I have a huge chip on my shoulder about my writing and I want to prove to the haters that despite being a big old loser for way too long, I can write a novel good enough that it gets past the gatekeepers of the traditional publishing route.

I have very high standards for myself and I’ve only managed to get as far as I have because I have set such a high standard for myself — getting traditionally published. It’s just I’ve been drifting towards this goal and my age has kind of snuck up on me. If I had a wife or girlfriend, then maybe I wouldn’t be in this shitty situation.

But, alas, I just don’t. And so, here I am, almost 50 having to manage my expectations about the fate of this novel. I have to accept that even if I stick the landing, I could be in my mid-50s before this novel comes out. That really changes things to some extent because if I manage to become rich and famous because I’ve written a breakout first novel…I’m going to be a fucking old man when it happens.

So, it’s not like I can run around New York City with a bunch of 24 year olds discovering the city and life for the first time. All my peers will be married empty nesters thinking about retirement. So, if I turn into the next fucking Tom Wolfe I’m going to have, in real terms, a very brief moment to enjoy that success. And all my female peers will be too old too have children and if they’re single — probably too bitter to get married to some rando like me who has suddenly found success late in life.

In short, everything sucks. I’m too fucking old and there’s absolutely nothing I can do about it. I just have to process the reality of the situation and keep believing in myself.

Am I ‘Woke’ *Enough* to Get Traditionally Published?

by Shelt Garner
@sheltgarner

I’m just a smelly, middle aged CIS white male with a looming 50th birthday coming at me at an alarming rate and, as such, I worry about my ability to get traditionally published. I worry about this to the point that I sometimes idly muse that I should concoct a new identity that fits the agenda of the “woke cancel culture mob.”

I’m well aware that, in real terms, CIS white men as the Youngs call people like me, continue to dominate the publishing world. Ok, I get it. And, yet, I’m an old white man in the middle of nowhere struggling to get traditionally published for the first time. It sure would be nice to suck at the teet of the orthodoxy of the “woke cancel culture mob” with a personal story that they found appealing.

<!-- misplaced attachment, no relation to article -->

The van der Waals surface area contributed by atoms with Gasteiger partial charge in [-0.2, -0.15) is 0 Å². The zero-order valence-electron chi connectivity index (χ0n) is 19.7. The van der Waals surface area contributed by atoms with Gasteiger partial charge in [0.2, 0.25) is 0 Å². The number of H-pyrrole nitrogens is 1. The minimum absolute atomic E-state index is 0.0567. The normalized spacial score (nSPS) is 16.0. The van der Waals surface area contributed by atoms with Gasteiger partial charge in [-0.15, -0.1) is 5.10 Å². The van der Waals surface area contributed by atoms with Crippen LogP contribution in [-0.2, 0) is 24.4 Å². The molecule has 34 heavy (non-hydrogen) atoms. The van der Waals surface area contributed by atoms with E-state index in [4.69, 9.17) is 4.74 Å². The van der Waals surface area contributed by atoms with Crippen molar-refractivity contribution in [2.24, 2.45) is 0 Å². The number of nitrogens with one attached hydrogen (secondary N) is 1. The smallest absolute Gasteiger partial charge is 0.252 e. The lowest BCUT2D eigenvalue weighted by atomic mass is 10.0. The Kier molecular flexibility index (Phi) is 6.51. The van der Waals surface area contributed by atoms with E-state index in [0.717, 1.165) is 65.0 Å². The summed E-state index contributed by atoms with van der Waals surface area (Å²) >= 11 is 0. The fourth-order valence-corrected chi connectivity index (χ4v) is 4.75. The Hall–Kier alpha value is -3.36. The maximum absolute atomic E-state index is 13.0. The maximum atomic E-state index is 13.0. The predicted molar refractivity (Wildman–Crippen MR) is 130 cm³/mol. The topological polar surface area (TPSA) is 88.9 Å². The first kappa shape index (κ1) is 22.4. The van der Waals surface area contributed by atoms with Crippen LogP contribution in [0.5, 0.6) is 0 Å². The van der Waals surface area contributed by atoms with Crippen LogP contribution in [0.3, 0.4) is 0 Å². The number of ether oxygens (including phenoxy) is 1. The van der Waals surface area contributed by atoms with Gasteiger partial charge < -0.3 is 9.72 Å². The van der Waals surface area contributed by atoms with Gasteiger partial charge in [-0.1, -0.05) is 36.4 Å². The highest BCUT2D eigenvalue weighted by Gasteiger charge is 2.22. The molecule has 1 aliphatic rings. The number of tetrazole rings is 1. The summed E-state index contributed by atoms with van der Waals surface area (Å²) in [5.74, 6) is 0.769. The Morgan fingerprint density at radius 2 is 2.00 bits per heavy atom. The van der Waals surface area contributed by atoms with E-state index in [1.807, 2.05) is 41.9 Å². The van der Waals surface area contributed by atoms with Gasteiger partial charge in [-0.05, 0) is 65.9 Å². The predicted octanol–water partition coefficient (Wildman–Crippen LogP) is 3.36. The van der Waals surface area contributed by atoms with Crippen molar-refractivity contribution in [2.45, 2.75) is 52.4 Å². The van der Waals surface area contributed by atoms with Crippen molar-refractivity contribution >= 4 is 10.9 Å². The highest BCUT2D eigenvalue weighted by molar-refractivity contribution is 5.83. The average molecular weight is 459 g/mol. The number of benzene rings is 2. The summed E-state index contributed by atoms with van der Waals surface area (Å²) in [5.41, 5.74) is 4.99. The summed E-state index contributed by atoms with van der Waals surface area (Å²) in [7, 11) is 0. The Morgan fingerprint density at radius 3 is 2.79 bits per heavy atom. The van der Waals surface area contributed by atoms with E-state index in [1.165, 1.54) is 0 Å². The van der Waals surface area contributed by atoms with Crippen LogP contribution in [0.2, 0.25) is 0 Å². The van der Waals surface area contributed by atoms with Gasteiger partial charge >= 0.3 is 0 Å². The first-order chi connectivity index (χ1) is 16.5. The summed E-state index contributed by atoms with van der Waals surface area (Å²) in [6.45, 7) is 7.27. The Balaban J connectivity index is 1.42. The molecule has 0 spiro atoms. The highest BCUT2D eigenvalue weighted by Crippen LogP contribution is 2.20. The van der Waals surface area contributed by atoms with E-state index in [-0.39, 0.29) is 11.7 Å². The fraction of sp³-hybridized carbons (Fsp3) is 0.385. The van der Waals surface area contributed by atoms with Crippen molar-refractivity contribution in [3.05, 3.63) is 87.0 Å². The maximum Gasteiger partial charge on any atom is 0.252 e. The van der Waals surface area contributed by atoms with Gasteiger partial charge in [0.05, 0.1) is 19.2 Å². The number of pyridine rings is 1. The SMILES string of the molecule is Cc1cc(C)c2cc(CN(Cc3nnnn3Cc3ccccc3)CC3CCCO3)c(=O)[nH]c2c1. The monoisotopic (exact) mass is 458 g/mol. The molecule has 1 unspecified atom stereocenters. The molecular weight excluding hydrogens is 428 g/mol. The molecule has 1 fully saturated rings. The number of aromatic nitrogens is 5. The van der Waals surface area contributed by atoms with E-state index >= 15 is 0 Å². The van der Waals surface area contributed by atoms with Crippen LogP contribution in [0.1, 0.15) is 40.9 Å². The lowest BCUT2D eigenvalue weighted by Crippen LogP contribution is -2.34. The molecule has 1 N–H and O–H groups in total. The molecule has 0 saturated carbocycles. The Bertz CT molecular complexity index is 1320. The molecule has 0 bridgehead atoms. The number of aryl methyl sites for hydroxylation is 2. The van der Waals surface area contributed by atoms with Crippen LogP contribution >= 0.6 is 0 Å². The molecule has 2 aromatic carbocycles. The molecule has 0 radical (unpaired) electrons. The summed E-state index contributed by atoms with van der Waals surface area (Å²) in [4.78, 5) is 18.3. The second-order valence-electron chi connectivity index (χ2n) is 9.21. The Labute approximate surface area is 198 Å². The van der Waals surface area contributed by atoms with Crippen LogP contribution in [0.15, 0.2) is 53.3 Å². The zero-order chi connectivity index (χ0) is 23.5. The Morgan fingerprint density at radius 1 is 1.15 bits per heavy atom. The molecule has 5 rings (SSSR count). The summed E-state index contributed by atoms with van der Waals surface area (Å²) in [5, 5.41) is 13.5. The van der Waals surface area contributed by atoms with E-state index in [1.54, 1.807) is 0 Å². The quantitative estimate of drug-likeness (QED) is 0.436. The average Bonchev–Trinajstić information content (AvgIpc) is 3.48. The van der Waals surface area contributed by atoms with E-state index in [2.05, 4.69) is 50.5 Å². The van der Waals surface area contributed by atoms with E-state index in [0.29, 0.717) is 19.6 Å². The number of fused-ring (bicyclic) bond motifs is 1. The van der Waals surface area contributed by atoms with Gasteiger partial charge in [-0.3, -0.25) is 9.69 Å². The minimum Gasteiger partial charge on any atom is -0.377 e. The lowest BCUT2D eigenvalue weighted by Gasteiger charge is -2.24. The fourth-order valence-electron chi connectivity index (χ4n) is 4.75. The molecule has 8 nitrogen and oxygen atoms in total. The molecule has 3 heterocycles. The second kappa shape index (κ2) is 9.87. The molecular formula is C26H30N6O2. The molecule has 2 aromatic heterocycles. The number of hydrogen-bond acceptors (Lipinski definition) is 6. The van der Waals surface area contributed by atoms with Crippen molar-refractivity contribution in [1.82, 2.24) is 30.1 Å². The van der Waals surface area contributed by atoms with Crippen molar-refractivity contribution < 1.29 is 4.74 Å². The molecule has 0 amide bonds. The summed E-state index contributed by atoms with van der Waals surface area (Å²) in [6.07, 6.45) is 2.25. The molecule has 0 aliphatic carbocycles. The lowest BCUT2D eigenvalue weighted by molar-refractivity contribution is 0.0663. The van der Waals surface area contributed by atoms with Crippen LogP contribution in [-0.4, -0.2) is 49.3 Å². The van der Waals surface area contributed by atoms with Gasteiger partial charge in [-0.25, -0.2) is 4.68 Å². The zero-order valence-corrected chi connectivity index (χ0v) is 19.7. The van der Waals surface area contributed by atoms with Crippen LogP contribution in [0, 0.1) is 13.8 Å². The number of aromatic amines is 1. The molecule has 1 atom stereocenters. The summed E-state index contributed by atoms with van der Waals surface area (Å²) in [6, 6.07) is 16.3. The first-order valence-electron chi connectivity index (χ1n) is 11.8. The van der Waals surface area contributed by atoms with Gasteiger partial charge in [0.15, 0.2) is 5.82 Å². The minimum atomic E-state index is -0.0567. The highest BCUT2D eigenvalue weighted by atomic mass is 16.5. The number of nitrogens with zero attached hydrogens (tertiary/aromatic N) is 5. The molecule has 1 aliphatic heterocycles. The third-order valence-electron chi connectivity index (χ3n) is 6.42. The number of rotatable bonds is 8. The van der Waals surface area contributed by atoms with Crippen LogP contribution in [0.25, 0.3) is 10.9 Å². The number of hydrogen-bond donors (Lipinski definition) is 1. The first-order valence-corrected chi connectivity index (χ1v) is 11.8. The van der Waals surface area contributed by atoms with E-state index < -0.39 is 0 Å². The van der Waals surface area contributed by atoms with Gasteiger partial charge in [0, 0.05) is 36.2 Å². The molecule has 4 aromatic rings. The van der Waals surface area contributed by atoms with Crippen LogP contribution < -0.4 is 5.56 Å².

If I was a 24 transgender Latino, I suspect my novel would be a lot more warmly read than it would be as me coming at them from my sad reality. I can’t help how old I am and I need all the help I can get to get published traditionally. The more I know about what it takes to get traditionally published, the more alarmed I grow.

And, yet, I have made it my life’s passion to be wilfully delusional. Acting like I might actually have a chance of getting traditionally published given how much delusion that is going to require, is kind of my thing.

When it comes to how easy or difficult it is for people like me to get traditionally published a lot of it comes down to perception. Leftists point out the cold hard reality that old white men tend to get published, while it “feels true” to Right wing nutjobs that CIS white men simply can’t get a fair shake in the deep Blue publishing industry.

Lulz. Who knows. With me luck in my active, wilful delusion.

Well, There’s At Least A Logic To The Structure Of This Novel

by Shelt Garner
@sheltgarner

After spending most of January spinning my wheels in the first chapter of this second draft of my first novel, I think I may have finally stabilized things some. The issue has been — as it has always been — that I’m doing all of this in a creative vacuum and so it is a real struggle to figure out some basic elements of the story.

Inspiration

But I believe I understand the point of this story — the novel isn’t so much about the murder that takes place as it is about one woman’s need for closure over the death of her parents in the guise of owning the newspaper they once owned. The murder is really just an excuse to explore my heroines need for closure and validation in the eyes of a community that feels slighted by her in a big way.

Anyway.

Now that I understand what to focus on, I have a better grasp of the intended ebb and flow of the structure of the story. Of course, this is just the first act. But the first act set the tone for the novel as its “foundation.” Everything else about the novel is built on the cornerstone of the first chapter.

My dream title for my first novel.

My goal at this point is just to write a novel that is good enough that during the looming beta process my beta readers won’t grow bored. That they won’t just find the novel “intriguing” but will rush through it at nice clip because they enjoy it so much.

That’s the dream, at least. But, as I keep saying, I don’t have a Reader so all I have when writing this novel is my gut to guide me. Only time will tell if my gut has its hunch about what to do with this story right or not.